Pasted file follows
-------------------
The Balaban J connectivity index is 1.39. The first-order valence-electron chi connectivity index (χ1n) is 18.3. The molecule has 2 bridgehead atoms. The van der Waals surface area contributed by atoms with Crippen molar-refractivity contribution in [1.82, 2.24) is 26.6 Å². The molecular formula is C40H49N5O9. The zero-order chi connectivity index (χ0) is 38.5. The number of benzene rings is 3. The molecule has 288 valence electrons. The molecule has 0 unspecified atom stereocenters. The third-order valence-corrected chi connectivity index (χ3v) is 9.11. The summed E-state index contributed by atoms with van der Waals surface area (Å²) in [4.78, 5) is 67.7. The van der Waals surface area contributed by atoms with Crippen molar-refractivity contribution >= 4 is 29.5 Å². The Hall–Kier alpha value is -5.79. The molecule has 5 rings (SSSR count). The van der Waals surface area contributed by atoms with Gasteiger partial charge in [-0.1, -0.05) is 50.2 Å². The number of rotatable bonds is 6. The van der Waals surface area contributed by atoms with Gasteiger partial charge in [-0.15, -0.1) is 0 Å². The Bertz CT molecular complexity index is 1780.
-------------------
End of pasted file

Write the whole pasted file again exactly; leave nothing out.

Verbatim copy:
The Balaban J connectivity index is 1.39. The first-order valence-electron chi connectivity index (χ1n) is 18.3. The molecule has 2 bridgehead atoms. The van der Waals surface area contributed by atoms with Crippen molar-refractivity contribution in [1.82, 2.24) is 26.6 Å². The molecular formula is C40H49N5O9. The zero-order chi connectivity index (χ0) is 38.5. The number of benzene rings is 3. The molecule has 288 valence electrons. The molecule has 0 unspecified atom stereocenters. The third-order valence-corrected chi connectivity index (χ3v) is 9.11. The summed E-state index contributed by atoms with van der Waals surface area (Å²) in [4.78, 5) is 67.7. The van der Waals surface area contributed by atoms with Crippen molar-refractivity contribution >= 4 is 29.5 Å². The Hall–Kier alpha value is -5.79. The molecule has 5 rings (SSSR count). The van der Waals surface area contributed by atoms with Gasteiger partial charge in [-0.1, -0.05) is 50.2 Å². The number of rotatable bonds is 6. The van der Waals surface area contributed by atoms with Gasteiger partial charge in [-0.15, -0.1) is 0 Å². The Bertz CT molecular complexity index is 1780.